West Contra Costa Unified Superintendent Matthew Duffy announced Thursday that he will not seek reappointment when his contract ends at the conclusion of the school year next June.

District officials, in a separate message Thursday about Duffy’s departure, touted his accomplishments, which include increasing graduation rates and reducing suspensions and expulsions, as well as ushering in the Bay Area’s first district-run Mandarin language immersion school, as well as three new campuses. Duffy’s current yearly salary is $274,500.

“It has been an unbelievable blessing for me and my family to have shared in the story of the West Contra Costa Unified School District for the last five years,” Duffy said in his announcement. “I have done everything in my power to act to make the district a better place. This district is unique and complex, stretching itself to serve many different cities and communities. It has been an absolute joy to work to meet the needs of so many different people.”

With a student body of 32,000, the district is the 26th largest in California.  It encompasses several San Francisco Bay Area communities, including Richmond, San Pablo, Pinole and Hercules.

By the time he leaves, Duffy’s tenure will be about average for a superintendent of a large urban district. His announcement came just days after school board elections that will usher in a new majority.  As the result of a lawsuit, it was the first time candidates had to run in one of five electoral districts rather than at-large.

School board races

Three of the five school board members decided not to seek reelection this year.  School board member Mister Phillips ran unopposed. Tom Panas, the other incumbent, was trailing behind opponent Leslie Reckler in early returns, though official election results have not yet been announced. The newly elected board members take office next month.  They were all backed by the United Teachers of Richmond, the union representing teachers in the district.

“The community has spoken, and they want fresh leadership perspectives to guide the future of our schools,” Duffy said in his announcement. “The current board should defer to this new crop of leaders to give them the space and time to fully own the process of finding my replacement.”

Duffy has faced harsh criticism from some members of the public since 2019, when the district’s predicted deficit ballooned from $10 million to $48 million. But after making sharp cutbacks, the district is expected to close the books this school year with a small surplus.

Some board members considered terminating Duffy in 2019, but ultimately decided not to. At his most recent performance review in June, Duffy scored an “intermediate” — meaning his contract was not automatically extended after the school year, though it’s unclear if his handling of the budget crisis had an impact on his score.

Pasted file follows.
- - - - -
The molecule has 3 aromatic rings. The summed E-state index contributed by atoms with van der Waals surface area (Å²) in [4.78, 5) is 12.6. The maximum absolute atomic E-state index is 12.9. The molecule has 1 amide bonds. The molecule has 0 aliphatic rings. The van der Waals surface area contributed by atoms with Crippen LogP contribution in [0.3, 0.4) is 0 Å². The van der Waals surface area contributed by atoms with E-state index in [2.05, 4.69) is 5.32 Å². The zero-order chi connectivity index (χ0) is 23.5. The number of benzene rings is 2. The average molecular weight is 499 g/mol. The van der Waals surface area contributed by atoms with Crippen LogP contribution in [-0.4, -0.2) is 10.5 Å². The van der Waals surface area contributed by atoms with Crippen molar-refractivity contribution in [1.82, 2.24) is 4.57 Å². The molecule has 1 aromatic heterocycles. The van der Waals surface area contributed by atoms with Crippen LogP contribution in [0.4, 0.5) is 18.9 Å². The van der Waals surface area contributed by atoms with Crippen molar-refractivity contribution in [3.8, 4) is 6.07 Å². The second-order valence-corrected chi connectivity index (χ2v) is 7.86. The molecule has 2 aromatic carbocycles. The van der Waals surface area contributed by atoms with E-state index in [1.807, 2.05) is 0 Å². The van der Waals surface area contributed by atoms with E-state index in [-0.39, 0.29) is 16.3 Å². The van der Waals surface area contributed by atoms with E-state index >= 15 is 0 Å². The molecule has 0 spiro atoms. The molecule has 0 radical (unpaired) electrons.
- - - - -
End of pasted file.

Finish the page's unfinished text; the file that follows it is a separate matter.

“It is time for the school district to go in a different direction,” school board member Mister Phillips said via email.

Budget cuts

The district ended up cutting more than $30 million in ongoing expenditures from its current year budget, resulting in larger class sizes, as well as losing support staff, such as transitional kindergarten aides and some manager positions. It also meant ending some contracts, such as certain software programs for teachers, and trimming school site discretionary budgets.

Prior to Thursday’s announcement, the West Contra Costa Unified school board had scheduled a special meeting for Friday to discuss the search for a new superintendent.  Duffy would have been a potential candidate had he not made his announcement.

Instead of seeking an extension on his contract, Duffy said he will help with the transition of new school board members, and their choice of a new superintendent.

Chief Business Official Tony Wold, who was hired by Duffy, said Duffy’s decision to announce now that he would not be seeking reappointment shows strong leadership. It gives district officials and school board members clarity as they navigate reopening plans and choosing a new superintendent, he said.

“I’m convinced (Duffy) is going to make even more of a difference in the next seven months than he would have been able to do without doing this,” Wold said.

Marissa Glidden, president of the district’s teachers union, the United Teachers of Richmond, thanked Duffy for his leadership in transitioning the district to distance learning during the COVID-19 school closures. She would not comment on Duffy’s handling of the district’s budget crisis.

“We really appreciate all that he’s done and his service and wish him well in his next endeavors,” Glidden said. “We appreciate his guidance, and support for teachers during this very challenging last few months.”

* Editor’s Note: As a special project, EdSource is tracking developments this year in the Oakland Unified and West Contra Costa Unified School Districts as a way to illustrate some of the most urgent challenges facing many urban districts in California. West Contra Costa Unified includes Richmond, El Cerrito and several other East Bay communities.

Story originally published by EdSource.